If it only took eating an apple a day to get all the necessary nutrients from our food, we’d all be happy and healthy, but it’s not. We actually need to consume 7-10 servings of fruits and vegetables each and every day[1] to ensure we are getting all 13 different vitamins and 17 different minerals.

But why? What do vitamins and minerals do for us anyway?

The human body consists of millions of cells that are constantly regenerating. Each cell in the body needs a certain amount of vitamins and minerals to perform at its best and prevent illness. Vitamins are critical in the production of red blood cells and the maintenance of the nervous, skeletal and immune systems[2]. Minerals are also needed in small amounts to help regulate body functions and aid in the growth and maintenance of body tissues and to help release energy[3].

Below is a chart of the major functions of the 13 vitamins and a selection of 10 minerals.

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List of Vitamins and Major Functions

  • Vitamin A – Maintenance of vision; skin; linings of the nose, mouth, digestive and urinary tracts; immune function
  • Vitamin D – Development and maintenance of bones and teeth; promotion of calcium absorption
  • Vitamin E – Protection and maintenance of cellular membranes
  • Vitamin K – Production of factors essential for blood clotting and bone metabolism
  • Biotin – Synthesis of fat, glycogen and amino acids
  • Folate – Amino acid metabolism; synthesis of RNA and DNA; new cell synthesis
  • Niacin – Conversion of carbohydrates, fats and protein into usable forms of energy
  • Panthothenic Acid – Metabolism of fats, carbohydrates and proteins
  • Riboflavin – Energy metabolism; maintenance of skin, mucous membranes and nervous system structures
  • Thiamin – Conversion of carbohydrates into usable forms of energy; maintenance of appetite and nervous system function
  • Vitamin B6 – Metabolism of amino acids and glycogen
  • Vitamin B12 – Synthesis of blood cells; other metabolic reactions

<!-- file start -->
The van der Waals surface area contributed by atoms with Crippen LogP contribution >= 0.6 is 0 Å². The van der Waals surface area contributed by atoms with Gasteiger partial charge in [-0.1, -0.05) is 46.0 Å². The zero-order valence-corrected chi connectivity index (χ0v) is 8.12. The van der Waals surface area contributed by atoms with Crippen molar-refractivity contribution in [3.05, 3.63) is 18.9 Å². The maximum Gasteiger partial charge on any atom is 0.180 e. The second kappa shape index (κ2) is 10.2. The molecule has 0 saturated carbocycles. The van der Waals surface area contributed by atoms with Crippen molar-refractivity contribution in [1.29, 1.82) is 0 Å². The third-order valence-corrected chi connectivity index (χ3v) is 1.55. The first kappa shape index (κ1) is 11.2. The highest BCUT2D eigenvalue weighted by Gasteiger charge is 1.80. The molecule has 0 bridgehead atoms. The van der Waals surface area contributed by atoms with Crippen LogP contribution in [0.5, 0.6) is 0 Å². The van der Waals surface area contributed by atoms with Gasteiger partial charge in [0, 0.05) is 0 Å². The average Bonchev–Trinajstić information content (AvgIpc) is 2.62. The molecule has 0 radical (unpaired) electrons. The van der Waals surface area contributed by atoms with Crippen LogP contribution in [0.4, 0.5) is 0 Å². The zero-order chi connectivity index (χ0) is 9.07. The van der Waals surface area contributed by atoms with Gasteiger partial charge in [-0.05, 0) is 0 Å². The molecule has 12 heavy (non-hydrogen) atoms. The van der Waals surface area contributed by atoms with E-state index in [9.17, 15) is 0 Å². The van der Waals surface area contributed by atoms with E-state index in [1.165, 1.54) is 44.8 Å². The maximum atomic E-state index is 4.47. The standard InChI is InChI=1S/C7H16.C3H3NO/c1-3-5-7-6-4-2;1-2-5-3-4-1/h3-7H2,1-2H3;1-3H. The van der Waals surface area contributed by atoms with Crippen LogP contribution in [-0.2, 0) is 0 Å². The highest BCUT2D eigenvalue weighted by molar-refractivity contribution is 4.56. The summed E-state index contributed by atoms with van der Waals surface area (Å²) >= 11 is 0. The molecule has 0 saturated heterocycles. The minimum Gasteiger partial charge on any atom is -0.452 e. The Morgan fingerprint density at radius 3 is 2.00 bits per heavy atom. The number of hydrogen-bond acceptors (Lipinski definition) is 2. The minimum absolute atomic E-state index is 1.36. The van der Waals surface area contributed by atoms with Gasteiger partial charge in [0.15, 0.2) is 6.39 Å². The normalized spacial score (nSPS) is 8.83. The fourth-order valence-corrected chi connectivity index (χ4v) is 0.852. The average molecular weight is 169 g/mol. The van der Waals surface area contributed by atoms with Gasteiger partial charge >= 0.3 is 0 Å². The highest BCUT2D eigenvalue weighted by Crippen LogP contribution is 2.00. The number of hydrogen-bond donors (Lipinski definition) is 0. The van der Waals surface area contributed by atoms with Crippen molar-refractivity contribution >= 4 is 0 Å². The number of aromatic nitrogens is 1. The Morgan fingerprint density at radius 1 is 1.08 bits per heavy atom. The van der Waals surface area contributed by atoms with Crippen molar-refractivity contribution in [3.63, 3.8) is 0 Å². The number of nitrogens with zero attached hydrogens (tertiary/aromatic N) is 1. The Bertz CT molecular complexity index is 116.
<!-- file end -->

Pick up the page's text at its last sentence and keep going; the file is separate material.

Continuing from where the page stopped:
• Vitamin C – Maintenance and repair of connective tissue, bones, teeth and cartilage; promotion of healing; aid in iron absorption
  • Minerals
  • Calcium – Formation of bones, teeth; control of nerve impulses, muscle contractions and blood clotting
  • Fluoride – Maintenance of tooth and bone structure
  • Iodine – Essential part of thyroid hormones; regulation of body metabolism
  • Iron – Component of hemoglobin, myoglobin and enzymes
  • Magnesium – Transmission of nerve impulses; energy transfer; activation of enzymes
  • Phosphorus – Bone growth and maintenance; energy transfer in cells
  • Potassium – Nerve function and body water balance
  • Selenium – Defense against oxidative stress; regulation of thyroid hormone action
  • Sodium – Body water balance; acid-base balance; nerve function
  • Zinc – Synthesis of proteins; RNA and DNA; wound healing; immune response; ability to taste

According to Meir Stampfer, MD, DrPH, professor of medicine at Harvard Medical School, “When we compare recommendations for vitamin and mineral intakes to actual consumption, many Americans do not even come close to getting what they need for several nutrients,” This is why many doctors are recommending that their patients supplement their diets with a high-quality multi-mineral and multi-vitamin. Dr. Ray Strand, a specialist in nutritional medicine wrote; “… there was no way my patients could receive health benefits from optimal levels of nutrients without supplementing their diet. It became very obvious to me that my patients needed to supplement their diet with high-quality, complete and balanced nutritional supplements for the best protection against chronic degenerative diseases."

How do we know what to look for in a multivitamin?

Again, quoting Dr. Ray Strand, “The FDA looks at nutritional supplements the same way it looks at foods. This entire industry is really not regulated, and a nutritional company can pretty much put any amount of nutrients in their tablets. In other words, the amount stated on the label is not necessarily what is in the tablet. Unless a nutritional company voluntarily produces its nutritional supplements in a pharmaceutical-grade method, the consumer has no assurance that what is on the label is in the tablet. Why sell your health to the lowest bidder? Taking high-quality, complete and balanced nutritionals are the least expensive health insurance policy you will ever purchase."

Things to look for in a multivitamin:

1. Does it follow Good Manufacturing Practices? GMP is a term that is recognized worldwide for the control and management of manufacturing and quality control testing of foods, pharmaceutical products, and medical devices.

2. Is it NSF Certified? NSF International is an independent, not for-profit organization that helps protect public health by writing standards for food, water, air, and consumer goods; testing and certifying products based on those standards; inspecting for Good Manufacturing Practices (GMP); and providing ongoing monitoring.

In conclusion, by combining a healthy diet and moderate exercise along with a high-quality, pharmaceutical-grade multivitamin, you’re on the path to achieving optimal health and are more likely to keep the doctor away!

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